We, as a community greatly value the spirit of self-help, self-discipline and efficient organization. The history of Ismaili settlement in Canada takes me back in 1972 when the Ismailis started to arrive here in significant numbers. I can recall with deep gratitude the welcome extended by Canada to the members of our community. Not many of us had been exposed to the North American environment, however, we had brought with us three things − the willingness to adapt and integrate, the willingness to work hard, and the desire to fully identify ourselves with Canadians and to make Canada our home. With willing help and assistance from the various government departments and agencies and through the communal institutions especially created by His Highness, Ismailis became self-supporting and reasonably well settled in a very short time.

“His Highness the Aga Khan has always emphasized to his followers to maintain absolute loyalty to the country of their adoption and to identify completely with the national aspirations and policies of the countries in which they reside.

“Islam maintains that material progress without spiritual well-being is meaningless. It is the spiritual life that is eternal and therefore, much more significant.

“The Imam, as our spiritual leader, devotes a great deal of his time in guiding his followers towards spiritual well-being. His Highness has placed much emphasis on progressive spiritual advancement through self-discipline as on material progress through purposeful and responsible action.

“The Ismailis are extremely fortunate in having the Imam of the Time to guide them, to help them in both worldly and spiritual matters and help them remain a strong and united community. In Canada, our settlement has been a fairly recent one. We hope, however, that under your guidance, Your Highness, the Canadian Ismailis will develop deep roots in Canada and will become known as a progressive, civic-minded community that has a true loyalty to their new country of adoption.

“Finally, on behalf of all the Councils and the community, I wish to express our very deep gratitude to your Highnesses for visiting us in Canada and we sincerely hope that it will not be too long before we will have the privilege of welcoming you again with the entire family. To Your Excellencies, Your Grace, Your Honours, Your Worships and all distinguished guests here tonight, we wish to extend our very deep gratitude for accepting our invitation to this banquet and for honouring us by your presence. Thank you.”

4. Address by Mawlana Hazar Imam, His Highness the Aga Khan

scan0690_HHAga Khan_Canada_1978

Mawlana Hazar Imam delivering his address at a banquet held in Toronto in November 1978. Photo: Kamrudin Rashid Collection.

“Your Excellencies, Your Honours, Your Grace, Chief Rabbi, Honourable Ministers, Your Worship, Ladies and Gentlemen:

“I would like to begin by thanking the Prime Minister of Canada and the Premier of Ontario for the extremely kind messages which they sent this evening. And to thank also the Honourable Lt. Governor of Ontario, the Honourable Minister for Multiculturalism, the Honourable Minister of Intergovernmental Affairs and His Worship, the Mayor of Toronto for their very generous and their very kind words about the Ismaili Community and about my wife and myself.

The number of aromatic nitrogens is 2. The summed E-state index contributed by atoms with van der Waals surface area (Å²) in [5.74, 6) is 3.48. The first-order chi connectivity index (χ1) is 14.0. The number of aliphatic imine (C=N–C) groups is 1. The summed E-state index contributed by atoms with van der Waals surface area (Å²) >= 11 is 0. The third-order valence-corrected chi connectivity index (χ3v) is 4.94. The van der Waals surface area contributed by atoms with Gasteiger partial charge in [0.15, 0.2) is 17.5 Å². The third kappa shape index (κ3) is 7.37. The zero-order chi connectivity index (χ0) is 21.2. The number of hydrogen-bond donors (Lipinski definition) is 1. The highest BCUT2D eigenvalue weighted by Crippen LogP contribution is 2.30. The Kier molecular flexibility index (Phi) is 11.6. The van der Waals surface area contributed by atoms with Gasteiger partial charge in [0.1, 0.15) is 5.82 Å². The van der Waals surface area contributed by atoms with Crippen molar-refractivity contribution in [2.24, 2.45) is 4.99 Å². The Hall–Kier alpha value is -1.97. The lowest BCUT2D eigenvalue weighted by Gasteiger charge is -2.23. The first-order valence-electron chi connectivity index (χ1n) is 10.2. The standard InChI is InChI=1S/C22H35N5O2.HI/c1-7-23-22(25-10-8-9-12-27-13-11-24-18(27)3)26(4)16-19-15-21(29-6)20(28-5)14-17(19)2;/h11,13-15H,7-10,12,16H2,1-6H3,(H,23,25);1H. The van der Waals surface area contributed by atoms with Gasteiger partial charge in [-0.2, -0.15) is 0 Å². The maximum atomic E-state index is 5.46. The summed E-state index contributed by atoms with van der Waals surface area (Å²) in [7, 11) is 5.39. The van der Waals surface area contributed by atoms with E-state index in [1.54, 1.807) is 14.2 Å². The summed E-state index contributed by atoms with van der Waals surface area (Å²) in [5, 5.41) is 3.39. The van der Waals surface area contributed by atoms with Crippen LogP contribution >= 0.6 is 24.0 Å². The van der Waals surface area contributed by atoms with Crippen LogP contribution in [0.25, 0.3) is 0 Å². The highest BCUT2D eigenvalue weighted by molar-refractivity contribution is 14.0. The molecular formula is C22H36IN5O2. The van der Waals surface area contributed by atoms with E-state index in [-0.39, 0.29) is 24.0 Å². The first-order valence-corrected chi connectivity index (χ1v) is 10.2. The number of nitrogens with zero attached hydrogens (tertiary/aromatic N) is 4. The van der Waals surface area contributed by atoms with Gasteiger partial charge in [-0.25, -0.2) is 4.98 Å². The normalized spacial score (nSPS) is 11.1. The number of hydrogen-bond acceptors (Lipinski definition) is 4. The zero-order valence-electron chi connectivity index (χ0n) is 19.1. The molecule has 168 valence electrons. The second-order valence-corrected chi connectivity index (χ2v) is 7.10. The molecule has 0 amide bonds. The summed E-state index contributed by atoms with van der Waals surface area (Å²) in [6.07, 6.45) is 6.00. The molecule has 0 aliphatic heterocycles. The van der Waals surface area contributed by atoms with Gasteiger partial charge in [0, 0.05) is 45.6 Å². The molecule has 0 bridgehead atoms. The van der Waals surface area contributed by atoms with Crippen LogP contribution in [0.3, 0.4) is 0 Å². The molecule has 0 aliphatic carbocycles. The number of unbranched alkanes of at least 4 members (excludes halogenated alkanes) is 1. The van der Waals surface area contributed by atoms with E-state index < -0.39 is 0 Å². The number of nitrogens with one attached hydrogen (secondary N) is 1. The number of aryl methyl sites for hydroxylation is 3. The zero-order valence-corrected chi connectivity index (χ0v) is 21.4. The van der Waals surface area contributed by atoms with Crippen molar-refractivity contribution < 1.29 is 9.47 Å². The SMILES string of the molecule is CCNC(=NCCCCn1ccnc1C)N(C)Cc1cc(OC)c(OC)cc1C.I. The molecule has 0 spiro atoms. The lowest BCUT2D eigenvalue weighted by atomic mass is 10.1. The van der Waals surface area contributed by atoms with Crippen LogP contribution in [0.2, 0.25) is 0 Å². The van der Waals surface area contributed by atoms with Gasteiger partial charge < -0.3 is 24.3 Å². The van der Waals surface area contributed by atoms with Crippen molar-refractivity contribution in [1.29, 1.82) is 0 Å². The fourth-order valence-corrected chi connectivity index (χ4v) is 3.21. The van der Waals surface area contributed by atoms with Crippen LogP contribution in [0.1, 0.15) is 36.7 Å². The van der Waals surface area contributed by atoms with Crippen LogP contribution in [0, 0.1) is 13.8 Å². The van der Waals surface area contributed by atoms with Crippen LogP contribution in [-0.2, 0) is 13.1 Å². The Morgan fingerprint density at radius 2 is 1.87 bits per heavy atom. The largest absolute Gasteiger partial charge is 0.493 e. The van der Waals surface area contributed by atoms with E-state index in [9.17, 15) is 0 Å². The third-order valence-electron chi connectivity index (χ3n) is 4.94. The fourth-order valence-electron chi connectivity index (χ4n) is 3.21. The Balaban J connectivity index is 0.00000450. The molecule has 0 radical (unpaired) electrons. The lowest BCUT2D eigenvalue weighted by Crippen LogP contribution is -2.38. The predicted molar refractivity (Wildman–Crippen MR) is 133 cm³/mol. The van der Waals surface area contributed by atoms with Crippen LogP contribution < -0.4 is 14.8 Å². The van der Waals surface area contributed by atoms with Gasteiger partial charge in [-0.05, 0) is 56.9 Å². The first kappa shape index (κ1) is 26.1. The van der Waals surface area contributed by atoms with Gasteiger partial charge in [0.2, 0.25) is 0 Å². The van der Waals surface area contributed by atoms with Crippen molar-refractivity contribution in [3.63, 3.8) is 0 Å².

“For my wife and me, this has been a very memorable evening as well as a most moving one. We are almost at the end of our tour of your country which has taken us from coast to coast and back again. We have been greeted everywhere with immense kindness and warmth by your government and your civic leaders. This has been our first extensive visit to Canada and we have enjoyed the experience immensely and We express to you this evening our deep thanks.

“The tributes which have been paid to the Ismaili Community this evening have been generous indeed and I am extremely happy to know how well the Ismailis are regarded and how quickly they have established themselves as good citizens of your country.

“You have heard from the first speaker tonight that we take pride in being an organized community. This characteristic has served us well in Canada, where the great majority living here today arrived just six years ago having been expelled from Uganda almost overnight by President Idi Amin.

Most Ismailis came here stateless, destitute and almost literally with only the clothes they stood up in. Canada was the first of several countries to recognize this as the immense human tragedy it actually represented.

“Spontaneously, you opened up your arms to our people, you welcomed them and made it possible for them to start a new life in a new world. It was a gesture we shall never forget. We are not a large community, but in the six years since the Ismailis left their country on the other side of the world, with a totally different social and economic environment, they have adjusted themselves to new customs, new laws, new institutions and a new way of life. They have done this in the best of our traditions of self-reliance, free enterprise and good citizenship.

“Equally important, I think, we are fortunate in that the majority of immigrants were well-equipped both physically and intellectually for such a sudden transformation. In Uganda, as in Pakistan, India and elsewhere our schools fortunately, were among the best.

“Many of our boys and girls who attended our schools in Uganda also went on to leading universities and colleges in Europe and North America. They arrived here, therefore, with skills to offer. And today you will find them in a wide range of businesses and professional activities. There are doctors, lawyers, teachers, accountants, engineers, insurance brokers, pharmacists and nurses. Many more have started their own businesses on their own account.